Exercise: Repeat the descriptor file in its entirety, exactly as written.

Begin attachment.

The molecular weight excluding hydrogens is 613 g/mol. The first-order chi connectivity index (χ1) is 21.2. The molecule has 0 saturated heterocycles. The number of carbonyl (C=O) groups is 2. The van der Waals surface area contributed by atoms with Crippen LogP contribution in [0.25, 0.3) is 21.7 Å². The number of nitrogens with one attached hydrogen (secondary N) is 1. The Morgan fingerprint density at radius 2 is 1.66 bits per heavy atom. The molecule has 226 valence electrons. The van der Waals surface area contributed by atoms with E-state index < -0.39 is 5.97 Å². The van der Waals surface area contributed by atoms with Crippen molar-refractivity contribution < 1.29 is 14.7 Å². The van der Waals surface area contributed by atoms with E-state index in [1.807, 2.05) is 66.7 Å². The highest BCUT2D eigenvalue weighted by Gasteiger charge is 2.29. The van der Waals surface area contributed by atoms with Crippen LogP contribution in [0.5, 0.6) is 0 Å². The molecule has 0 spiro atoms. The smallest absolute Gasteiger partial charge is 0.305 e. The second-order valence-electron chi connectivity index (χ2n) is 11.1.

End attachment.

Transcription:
The molecular weight excluding hydrogens is 613 g/mol. The first-order chi connectivity index (χ1) is 21.2. The molecule has 0 saturated heterocycles. The number of carbonyl (C=O) groups is 2. The van der Waals surface area contributed by atoms with Crippen LogP contribution in [0.25, 0.3) is 21.7 Å². The number of nitrogens with one attached hydrogen (secondary N) is 1. The Morgan fingerprint density at radius 2 is 1.66 bits per heavy atom. The molecule has 226 valence electrons. The van der Waals surface area contributed by atoms with E-state index < -0.39 is 5.97 Å². The van der Waals surface area contributed by atoms with Crippen molar-refractivity contribution < 1.29 is 14.7 Å². The van der Waals surface area contributed by atoms with E-state index in [1.807, 2.05) is 66.7 Å². The highest BCUT2D eigenvalue weighted by Gasteiger charge is 2.29. The van der Waals surface area contributed by atoms with Crippen LogP contribution in [0.5, 0.6) is 0 Å². The molecule has 0 spiro atoms. The smallest absolute Gasteiger partial charge is 0.305 e. The second-order valence-electron chi connectivity index (χ2n) is 11.1.